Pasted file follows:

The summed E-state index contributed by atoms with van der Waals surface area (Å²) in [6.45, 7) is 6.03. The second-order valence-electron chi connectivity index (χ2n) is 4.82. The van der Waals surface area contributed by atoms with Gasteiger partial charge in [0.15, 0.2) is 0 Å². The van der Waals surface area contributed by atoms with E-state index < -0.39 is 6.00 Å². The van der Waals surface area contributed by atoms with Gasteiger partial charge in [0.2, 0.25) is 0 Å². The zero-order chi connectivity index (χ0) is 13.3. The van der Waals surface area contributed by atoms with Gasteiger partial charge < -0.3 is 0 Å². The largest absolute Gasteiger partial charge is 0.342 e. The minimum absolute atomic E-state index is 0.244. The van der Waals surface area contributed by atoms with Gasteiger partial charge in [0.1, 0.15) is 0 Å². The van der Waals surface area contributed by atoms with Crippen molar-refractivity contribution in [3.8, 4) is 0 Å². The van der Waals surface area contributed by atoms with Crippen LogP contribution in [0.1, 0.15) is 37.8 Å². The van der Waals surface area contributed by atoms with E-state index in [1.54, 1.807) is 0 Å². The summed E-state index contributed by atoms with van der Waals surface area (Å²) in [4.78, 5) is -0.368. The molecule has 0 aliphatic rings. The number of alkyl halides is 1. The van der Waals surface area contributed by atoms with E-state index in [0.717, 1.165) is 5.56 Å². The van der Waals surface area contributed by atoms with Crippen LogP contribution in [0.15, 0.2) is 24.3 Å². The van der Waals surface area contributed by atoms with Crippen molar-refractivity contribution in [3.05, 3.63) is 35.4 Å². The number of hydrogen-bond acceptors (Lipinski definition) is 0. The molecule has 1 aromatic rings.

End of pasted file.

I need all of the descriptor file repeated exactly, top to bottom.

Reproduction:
The summed E-state index contributed by atoms with van der Waals surface area (Å²) in [6.45, 7) is 6.03. The second-order valence-electron chi connectivity index (χ2n) is 4.82. The van der Waals surface area contributed by atoms with Gasteiger partial charge in [0.15, 0.2) is 0 Å². The van der Waals surface area contributed by atoms with E-state index < -0.39 is 6.00 Å². The van der Waals surface area contributed by atoms with Gasteiger partial charge in [0.2, 0.25) is 0 Å². The zero-order chi connectivity index (χ0) is 13.3. The van der Waals surface area contributed by atoms with Gasteiger partial charge < -0.3 is 0 Å². The largest absolute Gasteiger partial charge is 0.342 e. The minimum absolute atomic E-state index is 0.244. The van der Waals surface area contributed by atoms with Gasteiger partial charge in [0.1, 0.15) is 0 Å². The van der Waals surface area contributed by atoms with Crippen molar-refractivity contribution in [3.8, 4) is 0 Å². The van der Waals surface area contributed by atoms with Crippen LogP contribution in [0.1, 0.15) is 37.8 Å². The van der Waals surface area contributed by atoms with E-state index in [1.54, 1.807) is 0 Å². The summed E-state index contributed by atoms with van der Waals surface area (Å²) in [4.78, 5) is -0.368. The molecule has 0 aliphatic rings. The number of alkyl halides is 1. The van der Waals surface area contributed by atoms with E-state index in [0.717, 1.165) is 5.56 Å². The van der Waals surface area contributed by atoms with Crippen LogP contribution in [0.15, 0.2) is 24.3 Å². The van der Waals surface area contributed by atoms with Crippen molar-refractivity contribution in [3.05, 3.63) is 35.4 Å². The number of hydrogen-bond acceptors (Lipinski definition) is 0. The molecule has 1 aromatic rings.